"If you ever need a place to stay, you'll be welcome."
The O'Malleys, with Frank's health failing, left Buffalo and moved to a farm in Colden. Jerry, far from the city, was miserable. With the blessing of the older couple, he moved again, returning to another foster family in Buffalo. This foster mother saw the orphans who lived with her as servant laborers, a practice that in those days happened all too often, Jerry said.
He enrolled at Timon High School. If he was running late from football practice, the refrigerator door was locked at his foster home after 5 p.m., with no hope of food until the next day. Every weekend, he was told to scrub the bathroom, the stairs and the floors. Once he finished, he often was told: Scrub them again.
One day, he had enough. In a fury, he threw the bucket of water on the floor. The woman ordered him out. He put his few belongings in a wagon and walked away.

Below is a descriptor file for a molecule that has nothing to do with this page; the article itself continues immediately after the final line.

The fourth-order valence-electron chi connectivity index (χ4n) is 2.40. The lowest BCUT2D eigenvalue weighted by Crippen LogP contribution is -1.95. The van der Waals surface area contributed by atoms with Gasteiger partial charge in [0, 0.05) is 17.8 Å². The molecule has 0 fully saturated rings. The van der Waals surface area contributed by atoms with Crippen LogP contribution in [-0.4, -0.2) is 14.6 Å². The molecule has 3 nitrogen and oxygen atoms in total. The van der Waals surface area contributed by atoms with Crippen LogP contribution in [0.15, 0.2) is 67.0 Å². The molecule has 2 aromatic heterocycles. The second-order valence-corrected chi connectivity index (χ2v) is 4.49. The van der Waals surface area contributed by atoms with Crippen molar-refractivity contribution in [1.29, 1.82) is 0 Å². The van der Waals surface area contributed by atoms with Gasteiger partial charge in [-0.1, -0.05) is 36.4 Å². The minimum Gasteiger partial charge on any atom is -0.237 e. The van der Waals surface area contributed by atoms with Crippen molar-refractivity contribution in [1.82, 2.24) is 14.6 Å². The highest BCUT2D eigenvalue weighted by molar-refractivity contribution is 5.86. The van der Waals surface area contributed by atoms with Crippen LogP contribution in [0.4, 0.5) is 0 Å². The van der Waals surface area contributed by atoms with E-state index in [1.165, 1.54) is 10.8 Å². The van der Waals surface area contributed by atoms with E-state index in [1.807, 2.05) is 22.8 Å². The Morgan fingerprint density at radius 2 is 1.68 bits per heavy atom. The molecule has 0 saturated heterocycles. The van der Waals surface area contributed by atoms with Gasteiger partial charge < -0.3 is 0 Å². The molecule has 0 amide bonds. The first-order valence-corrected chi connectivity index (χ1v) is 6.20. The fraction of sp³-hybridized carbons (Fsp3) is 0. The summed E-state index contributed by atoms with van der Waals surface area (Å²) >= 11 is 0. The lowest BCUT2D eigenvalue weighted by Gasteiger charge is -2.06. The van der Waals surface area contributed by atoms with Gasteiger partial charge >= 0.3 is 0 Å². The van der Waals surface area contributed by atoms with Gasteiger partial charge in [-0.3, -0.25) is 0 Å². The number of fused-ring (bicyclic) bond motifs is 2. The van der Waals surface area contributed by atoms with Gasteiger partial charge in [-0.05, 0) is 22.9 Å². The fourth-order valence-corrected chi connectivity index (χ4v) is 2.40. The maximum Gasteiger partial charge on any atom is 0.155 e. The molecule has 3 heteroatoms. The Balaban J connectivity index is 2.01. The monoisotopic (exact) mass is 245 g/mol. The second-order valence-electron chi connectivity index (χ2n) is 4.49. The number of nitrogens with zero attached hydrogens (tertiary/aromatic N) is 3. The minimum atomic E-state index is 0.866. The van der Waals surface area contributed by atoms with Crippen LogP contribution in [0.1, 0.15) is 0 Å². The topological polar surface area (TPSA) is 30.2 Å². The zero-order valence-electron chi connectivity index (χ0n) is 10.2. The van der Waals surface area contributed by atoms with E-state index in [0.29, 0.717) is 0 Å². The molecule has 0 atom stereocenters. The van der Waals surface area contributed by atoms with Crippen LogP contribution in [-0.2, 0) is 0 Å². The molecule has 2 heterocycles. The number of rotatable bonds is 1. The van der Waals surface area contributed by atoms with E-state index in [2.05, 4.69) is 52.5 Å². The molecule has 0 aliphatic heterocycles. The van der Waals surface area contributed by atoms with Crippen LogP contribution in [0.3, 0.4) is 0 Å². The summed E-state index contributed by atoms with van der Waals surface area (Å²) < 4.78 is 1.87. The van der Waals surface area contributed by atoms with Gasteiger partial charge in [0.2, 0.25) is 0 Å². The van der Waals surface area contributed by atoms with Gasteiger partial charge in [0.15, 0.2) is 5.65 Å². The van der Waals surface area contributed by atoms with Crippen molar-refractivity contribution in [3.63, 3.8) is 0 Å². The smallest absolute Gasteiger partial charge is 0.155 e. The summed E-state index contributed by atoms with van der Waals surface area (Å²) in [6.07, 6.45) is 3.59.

He was 15, alone, with nowhere to go.
A few blocks away, he knocked on the door of O'Malley Masterson. He asked if she remembered her promise.
In that pivotal moment in his life, she took him in.
"She didn't have to do it," Jerry says now.
She was married, with an infant daughter, Sally. But Anne and her husband, Vince, saw something in this teenage orphan. He stayed with the Mastersons for the better part of 10 years. At Timon, at the beginning, he struggled in the classroom. He tore up his knee, playing football.
Mel Palano, a coach who would become a legendary athletic director, got him to a doctor. Palano thought it over and offered some advice: Run track and cross country.
"I knew his story," said Palano, now 91. "He was the toughest little kid I ever saw."